Bersani Party Splinters on Presidential Deal With Berlusconi

Photographer: Chris Warde-Jones/Bloomberg

The agreement between Bersani and Silvio Berlusconi to back ex-Senate Speaker Franco Marini when the 1,007 presidential electors begin voting today was contested by Bersani’s bloc late yesterday in a meeting in Rome. Close

The agreement between Bersani and Silvio Berlusconi to back ex-Senate Speaker Franco... Read More

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Photographer: Chris Warde-Jones/Bloomberg

The agreement between Bersani and Silvio Berlusconi to back ex-Senate Speaker Franco Marini when the 1,007 presidential electors begin voting today was contested by Bersani’s bloc late yesterday in a meeting in Rome.

A deal on a compromise presidential candidate in Italy sparked dissent in Pier Luigi Bersani’s Democratic Party, casting doubt on the result.

The first round of voting by the 1,007 presidential electors ended in failure today after defections from Bersani’s block prevented ex-Senate Speaker Franco Marini from gaining the necessary two-thirds majority. Bersani and Silvio Berlusconi came together late yesterday to back Marini in a deal that was contested by Democratic Party members and its allies.

“They’re going to vote for Marini, but not me,” Giuseppe Civati, a Democratic Party parliamentarian, said in an interview. “It’s all wrong. There’s no popular support.”

The next head of state, succeeding President Giorgio Napolitano, will become the key figure in the effort to resolve the political impasse. The head of state appoints the prime minister and, when stalemates prove intractable, dissolves parliament and calls new elections.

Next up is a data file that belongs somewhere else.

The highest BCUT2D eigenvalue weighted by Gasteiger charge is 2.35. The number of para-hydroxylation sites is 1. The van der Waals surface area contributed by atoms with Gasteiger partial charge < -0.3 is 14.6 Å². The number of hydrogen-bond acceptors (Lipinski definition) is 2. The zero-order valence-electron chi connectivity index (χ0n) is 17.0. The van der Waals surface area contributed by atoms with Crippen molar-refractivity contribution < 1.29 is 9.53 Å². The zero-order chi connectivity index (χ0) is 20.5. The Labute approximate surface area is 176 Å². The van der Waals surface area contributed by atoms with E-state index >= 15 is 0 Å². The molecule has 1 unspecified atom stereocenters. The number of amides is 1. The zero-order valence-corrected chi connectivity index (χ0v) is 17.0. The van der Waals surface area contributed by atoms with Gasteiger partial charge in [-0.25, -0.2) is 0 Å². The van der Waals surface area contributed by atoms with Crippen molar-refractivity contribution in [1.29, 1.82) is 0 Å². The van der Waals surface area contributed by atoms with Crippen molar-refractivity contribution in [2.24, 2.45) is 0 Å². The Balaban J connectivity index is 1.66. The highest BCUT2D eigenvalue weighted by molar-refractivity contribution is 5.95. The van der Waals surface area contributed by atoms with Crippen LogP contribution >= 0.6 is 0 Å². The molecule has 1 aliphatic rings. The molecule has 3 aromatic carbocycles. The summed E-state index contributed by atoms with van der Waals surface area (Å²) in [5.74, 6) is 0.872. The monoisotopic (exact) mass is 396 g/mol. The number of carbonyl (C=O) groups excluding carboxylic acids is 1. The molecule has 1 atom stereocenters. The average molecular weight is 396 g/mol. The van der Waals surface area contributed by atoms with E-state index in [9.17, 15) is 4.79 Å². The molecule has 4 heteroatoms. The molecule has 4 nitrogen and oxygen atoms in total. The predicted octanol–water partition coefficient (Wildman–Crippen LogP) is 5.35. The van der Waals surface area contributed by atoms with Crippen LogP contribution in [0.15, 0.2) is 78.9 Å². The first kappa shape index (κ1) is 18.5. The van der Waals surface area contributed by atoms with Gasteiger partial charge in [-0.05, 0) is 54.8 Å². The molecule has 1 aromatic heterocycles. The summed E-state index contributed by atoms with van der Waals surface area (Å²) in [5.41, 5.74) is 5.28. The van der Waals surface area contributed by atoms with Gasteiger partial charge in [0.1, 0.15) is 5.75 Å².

The president is chosen by secret ballot in an electoral college comprising all national lawmakers and some regional representatives. Votes are cast one at a time and then counted one by one in a process that typically allows time for two ballots a day. The first vote starts at 10 a.m.

Photographer: Giorgio Cosulich/Getty Images

Democratic Party Parliamentarian Giuseppe Civati said in an interview, “They’re going to vote for Marini, but not me. It’s all wrong. There’s no popular support.” Close

Democratic Party Parliamentarian Giuseppe Civati said in an interview, “They’re going... Read More

Close
Open
Photographer: Giorgio Cosulich/Getty Images

Democratic Party Parliamentarian Giuseppe Civati said in an interview, “They’re going to vote for Marini, but not me. It’s all wrong. There’s no popular support.”

Bersani turned to Berlusconi, the billionaire and three- time prime minister, to break a deadlock that has left the country with a caretaker government since an inconclusive election Feb. 24-25. The move alienates members of his delegation who have criticized Berlusconi’s policies, his record in office and his criminal convictions.

Grillo’s Emergence

The Democratic Party, known in Italy as the PD, and Berlusconi’s People of Liberty, or PDL, were thrown together by the emergence of Beppe Grillo, whose Five Star Movement won a blocking minority in the February elections. Five Star, which refused to support Bersani’s bid for the premiership last month, campaigned against corruption in politics and says its aim is to sweep established lawmakers from power.

Grillo is gaining support from Bersani’s group. Five Star’s nominee, Stefano Rodota, a professor and former lawmaker with a forerunner of the PD, will get the votes of Bersani ally Nichi Vendola and some dissenting PD members including Civati.

Rodota was second in the initial vote today with more than 700 ballots counted.

“The outcome of this morning’s vote is thus far from guaranteed,” Riccardo Barbieri, chief European economist at Mizuho International Plc., said in a research report. “Beppe Grillo outmaneuvered Bersani.”

Berlusconi is appealing convictions in wire-tapping and tax fraud cases. He is standing trial accused of paying a minor for sex and abusing the powers of his office. He has denied the charges.

To contact the reporter on this story: Andrew Frye in Rome at afrye@bloomberg.net

To contact the editor responsible for this story: James Hertling at jhertling@bloomberg.net

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